Exploring the History of Rice Cultivation in the United States

<p>This collection serves as a preview for the fifth of six seminar sessions in the 2020 Smithsonian-Montgomery College Faculty Fellowship Program. This year's theme is “Humans and the Footprints We Leave: Climate Change and Other Critical Challenges." </p> <p>The National Museum of African American History and Culture tells American History through an African American lens. After a welcome and introduction to the museum by Deputy Director Kinshasha Holman Conwill, STEM Education Specialist Christopher W. Williams will engage participants in an exploration of the history of rice cultivation in the United States, and how enslaved West Africans used indigenous knowledge and technology to turn rice into the first globally exported cereal grain from the U.S. <br></p> <p>Resources included in this collection have been recommended by the presenters for participants to explore before the seminar session itself. A fuller description and presenter bios are included inside the collection.<br></p> <p>#MCteach</p>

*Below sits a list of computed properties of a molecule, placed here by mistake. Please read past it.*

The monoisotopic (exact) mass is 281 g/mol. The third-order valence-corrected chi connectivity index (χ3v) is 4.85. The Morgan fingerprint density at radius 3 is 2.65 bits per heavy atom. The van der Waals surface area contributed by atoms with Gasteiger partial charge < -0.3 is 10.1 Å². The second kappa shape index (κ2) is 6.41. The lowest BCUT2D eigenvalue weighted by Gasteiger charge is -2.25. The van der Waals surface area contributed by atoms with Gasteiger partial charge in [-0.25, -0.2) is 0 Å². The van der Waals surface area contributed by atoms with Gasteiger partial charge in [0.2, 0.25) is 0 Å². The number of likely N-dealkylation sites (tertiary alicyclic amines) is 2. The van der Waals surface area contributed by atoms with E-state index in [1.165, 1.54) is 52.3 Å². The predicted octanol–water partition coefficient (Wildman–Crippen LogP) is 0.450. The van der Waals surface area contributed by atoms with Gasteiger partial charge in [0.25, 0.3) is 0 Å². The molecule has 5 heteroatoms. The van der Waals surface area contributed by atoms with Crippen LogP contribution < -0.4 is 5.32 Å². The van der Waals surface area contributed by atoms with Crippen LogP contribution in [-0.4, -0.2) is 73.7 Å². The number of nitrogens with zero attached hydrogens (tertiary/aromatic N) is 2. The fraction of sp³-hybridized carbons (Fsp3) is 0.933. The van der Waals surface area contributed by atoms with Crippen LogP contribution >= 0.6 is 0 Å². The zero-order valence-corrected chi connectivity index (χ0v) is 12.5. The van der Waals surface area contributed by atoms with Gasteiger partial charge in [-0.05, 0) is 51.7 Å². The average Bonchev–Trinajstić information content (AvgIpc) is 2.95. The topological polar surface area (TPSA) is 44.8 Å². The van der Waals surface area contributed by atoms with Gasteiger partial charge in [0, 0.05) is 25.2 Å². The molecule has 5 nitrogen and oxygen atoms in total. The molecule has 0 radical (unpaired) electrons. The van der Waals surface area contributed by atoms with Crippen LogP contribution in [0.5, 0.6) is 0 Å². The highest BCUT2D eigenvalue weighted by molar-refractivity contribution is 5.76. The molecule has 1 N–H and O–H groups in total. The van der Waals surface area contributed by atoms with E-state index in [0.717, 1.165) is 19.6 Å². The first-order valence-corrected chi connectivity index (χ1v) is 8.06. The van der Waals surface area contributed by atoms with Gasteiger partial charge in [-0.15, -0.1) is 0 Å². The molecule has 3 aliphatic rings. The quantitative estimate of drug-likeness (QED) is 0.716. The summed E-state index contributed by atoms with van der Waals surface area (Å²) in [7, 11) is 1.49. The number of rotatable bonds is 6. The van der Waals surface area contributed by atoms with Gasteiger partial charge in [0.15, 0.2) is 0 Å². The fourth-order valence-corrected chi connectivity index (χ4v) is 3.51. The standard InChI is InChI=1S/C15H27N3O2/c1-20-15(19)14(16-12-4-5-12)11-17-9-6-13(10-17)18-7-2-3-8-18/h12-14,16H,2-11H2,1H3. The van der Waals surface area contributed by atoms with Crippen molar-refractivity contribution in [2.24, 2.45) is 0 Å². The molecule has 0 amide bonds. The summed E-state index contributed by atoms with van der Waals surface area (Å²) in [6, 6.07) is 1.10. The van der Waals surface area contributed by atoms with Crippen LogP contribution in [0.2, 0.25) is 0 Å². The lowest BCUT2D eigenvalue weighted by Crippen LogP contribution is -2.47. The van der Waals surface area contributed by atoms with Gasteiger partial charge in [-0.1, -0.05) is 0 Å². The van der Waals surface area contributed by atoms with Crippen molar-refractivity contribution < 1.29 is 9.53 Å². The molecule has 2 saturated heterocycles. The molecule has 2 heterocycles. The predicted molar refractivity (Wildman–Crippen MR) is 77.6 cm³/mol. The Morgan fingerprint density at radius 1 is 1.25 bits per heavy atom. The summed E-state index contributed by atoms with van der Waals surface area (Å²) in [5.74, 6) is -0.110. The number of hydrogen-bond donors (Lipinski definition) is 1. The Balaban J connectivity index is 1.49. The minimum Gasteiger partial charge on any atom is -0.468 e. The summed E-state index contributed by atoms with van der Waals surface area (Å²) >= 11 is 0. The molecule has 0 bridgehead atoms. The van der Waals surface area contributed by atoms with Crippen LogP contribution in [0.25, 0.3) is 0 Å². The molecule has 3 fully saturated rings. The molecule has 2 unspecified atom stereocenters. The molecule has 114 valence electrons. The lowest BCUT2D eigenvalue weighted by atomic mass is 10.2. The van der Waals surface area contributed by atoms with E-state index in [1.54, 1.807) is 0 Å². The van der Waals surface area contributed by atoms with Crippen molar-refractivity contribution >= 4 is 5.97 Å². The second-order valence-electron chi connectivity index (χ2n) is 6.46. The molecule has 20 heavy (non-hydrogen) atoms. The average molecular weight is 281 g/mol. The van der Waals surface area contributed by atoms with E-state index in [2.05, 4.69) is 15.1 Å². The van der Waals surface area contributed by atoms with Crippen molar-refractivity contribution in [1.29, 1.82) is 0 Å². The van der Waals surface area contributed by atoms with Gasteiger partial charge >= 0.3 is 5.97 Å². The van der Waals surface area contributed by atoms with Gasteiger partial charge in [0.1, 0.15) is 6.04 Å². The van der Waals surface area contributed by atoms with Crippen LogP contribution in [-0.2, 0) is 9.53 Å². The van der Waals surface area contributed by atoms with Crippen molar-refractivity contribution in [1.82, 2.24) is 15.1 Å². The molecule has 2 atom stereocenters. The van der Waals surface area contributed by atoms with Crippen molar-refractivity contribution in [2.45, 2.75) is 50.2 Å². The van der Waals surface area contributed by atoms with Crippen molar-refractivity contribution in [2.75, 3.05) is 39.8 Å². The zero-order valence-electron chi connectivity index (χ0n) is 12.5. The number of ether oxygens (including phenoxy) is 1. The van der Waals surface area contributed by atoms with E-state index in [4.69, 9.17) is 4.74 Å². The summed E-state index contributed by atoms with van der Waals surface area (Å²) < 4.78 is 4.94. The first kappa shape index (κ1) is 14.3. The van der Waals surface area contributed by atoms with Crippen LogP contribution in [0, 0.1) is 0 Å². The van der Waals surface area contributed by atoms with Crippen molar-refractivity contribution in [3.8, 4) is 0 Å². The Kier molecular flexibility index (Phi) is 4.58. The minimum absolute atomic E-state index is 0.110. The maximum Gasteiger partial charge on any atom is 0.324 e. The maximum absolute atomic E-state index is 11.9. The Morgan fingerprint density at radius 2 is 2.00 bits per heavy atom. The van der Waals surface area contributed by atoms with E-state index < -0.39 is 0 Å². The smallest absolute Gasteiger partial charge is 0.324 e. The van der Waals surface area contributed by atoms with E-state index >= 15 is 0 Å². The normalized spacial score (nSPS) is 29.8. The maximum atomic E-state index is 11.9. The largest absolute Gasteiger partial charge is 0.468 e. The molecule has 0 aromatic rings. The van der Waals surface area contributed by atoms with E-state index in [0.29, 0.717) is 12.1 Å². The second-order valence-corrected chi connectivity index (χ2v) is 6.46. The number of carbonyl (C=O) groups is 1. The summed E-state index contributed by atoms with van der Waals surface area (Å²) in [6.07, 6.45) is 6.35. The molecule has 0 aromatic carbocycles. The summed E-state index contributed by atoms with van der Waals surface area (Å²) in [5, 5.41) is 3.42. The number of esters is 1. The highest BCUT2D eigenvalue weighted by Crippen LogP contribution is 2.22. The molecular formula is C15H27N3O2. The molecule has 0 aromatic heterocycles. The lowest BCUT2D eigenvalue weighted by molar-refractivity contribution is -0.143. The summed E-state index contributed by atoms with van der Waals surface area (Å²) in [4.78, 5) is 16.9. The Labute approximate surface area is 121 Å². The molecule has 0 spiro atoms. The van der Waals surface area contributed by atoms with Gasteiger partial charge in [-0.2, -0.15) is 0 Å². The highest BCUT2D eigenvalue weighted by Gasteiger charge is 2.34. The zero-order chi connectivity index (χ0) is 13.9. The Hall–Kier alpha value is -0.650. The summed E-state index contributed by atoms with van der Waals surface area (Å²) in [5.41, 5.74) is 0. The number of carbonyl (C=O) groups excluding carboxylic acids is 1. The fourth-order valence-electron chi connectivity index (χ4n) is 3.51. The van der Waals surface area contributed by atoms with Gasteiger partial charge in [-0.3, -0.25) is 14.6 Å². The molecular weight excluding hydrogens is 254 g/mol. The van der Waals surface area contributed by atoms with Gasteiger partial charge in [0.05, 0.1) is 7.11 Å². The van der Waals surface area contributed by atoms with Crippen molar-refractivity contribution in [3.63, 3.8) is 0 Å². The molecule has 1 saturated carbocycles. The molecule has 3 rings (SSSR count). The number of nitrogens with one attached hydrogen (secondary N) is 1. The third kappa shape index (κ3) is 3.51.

Philippa Rappoport
10
 

Exploring Time, Memory and History Through Portraiture

<p>This collection serves as a preview for the second of six seminar sessions in the 2022 Smithsonian-Montgomery College Faculty Fellowship Program. This year's theme is “Social Justice in the time of Pandemic."<br><br>Dorothy Moss and Briana Zavadil White will discuss two National Portrait Gallery exhibitions: <em>Hung Liu: </em><em>Portraits of Promised Lands </em>and <em>Struggle for Justice, </em>as well as educational strategies for the classroom. </p> <p>Resources included in this collection have been recommended by the presenters for participants to explore before and after the seminar itself.<br></p> <p>#MCteach</p>